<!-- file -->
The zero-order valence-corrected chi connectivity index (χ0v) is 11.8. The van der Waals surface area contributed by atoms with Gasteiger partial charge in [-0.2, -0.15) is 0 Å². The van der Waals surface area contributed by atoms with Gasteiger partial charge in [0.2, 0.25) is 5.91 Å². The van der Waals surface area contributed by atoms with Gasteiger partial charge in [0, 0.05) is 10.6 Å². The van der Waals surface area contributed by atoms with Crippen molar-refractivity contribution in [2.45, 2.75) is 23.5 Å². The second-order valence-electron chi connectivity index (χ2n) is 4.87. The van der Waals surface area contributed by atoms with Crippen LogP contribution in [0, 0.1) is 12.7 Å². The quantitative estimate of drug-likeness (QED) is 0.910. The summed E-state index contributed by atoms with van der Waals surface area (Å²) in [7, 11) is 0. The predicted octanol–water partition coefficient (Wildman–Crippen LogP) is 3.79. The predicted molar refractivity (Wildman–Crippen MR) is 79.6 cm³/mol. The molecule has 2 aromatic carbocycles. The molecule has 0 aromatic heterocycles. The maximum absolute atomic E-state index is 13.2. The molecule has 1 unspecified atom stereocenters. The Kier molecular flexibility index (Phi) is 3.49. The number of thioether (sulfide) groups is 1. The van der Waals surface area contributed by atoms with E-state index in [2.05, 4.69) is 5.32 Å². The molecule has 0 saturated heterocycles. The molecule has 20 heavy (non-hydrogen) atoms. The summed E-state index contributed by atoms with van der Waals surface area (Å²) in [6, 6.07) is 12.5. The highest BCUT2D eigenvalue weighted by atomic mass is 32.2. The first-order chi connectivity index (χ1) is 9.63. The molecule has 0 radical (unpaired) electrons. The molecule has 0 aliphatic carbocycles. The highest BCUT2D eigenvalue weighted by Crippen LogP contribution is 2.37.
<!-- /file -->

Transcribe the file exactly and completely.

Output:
The zero-order valence-corrected chi connectivity index (χ0v) is 11.8. The van der Waals surface area contributed by atoms with Gasteiger partial charge in [-0.2, -0.15) is 0 Å². The van der Waals surface area contributed by atoms with Gasteiger partial charge in [0.2, 0.25) is 5.91 Å². The van der Waals surface area contributed by atoms with Gasteiger partial charge in [0, 0.05) is 10.6 Å². The van der Waals surface area contributed by atoms with Crippen molar-refractivity contribution in [2.45, 2.75) is 23.5 Å². The second-order valence-electron chi connectivity index (χ2n) is 4.87. The van der Waals surface area contributed by atoms with Crippen LogP contribution in [0, 0.1) is 12.7 Å². The quantitative estimate of drug-likeness (QED) is 0.910. The summed E-state index contributed by atoms with van der Waals surface area (Å²) in [7, 11) is 0. The predicted octanol–water partition coefficient (Wildman–Crippen LogP) is 3.79. The predicted molar refractivity (Wildman–Crippen MR) is 79.6 cm³/mol. The molecule has 2 aromatic carbocycles. The molecule has 0 aromatic heterocycles. The maximum absolute atomic E-state index is 13.2. The molecule has 1 unspecified atom stereocenters. The Kier molecular flexibility index (Phi) is 3.49. The number of thioether (sulfide) groups is 1. The van der Waals surface area contributed by atoms with E-state index in [2.05, 4.69) is 5.32 Å². The molecule has 0 saturated heterocycles. The molecule has 20 heavy (non-hydrogen) atoms. The summed E-state index contributed by atoms with van der Waals surface area (Å²) in [6, 6.07) is 12.5. The highest BCUT2D eigenvalue weighted by atomic mass is 32.2. The first-order chi connectivity index (χ1) is 9.63. The molecule has 0 radical (unpaired) electrons. The molecule has 0 aliphatic carbocycles. The highest BCUT2D eigenvalue weighted by Crippen LogP contribution is 2.37.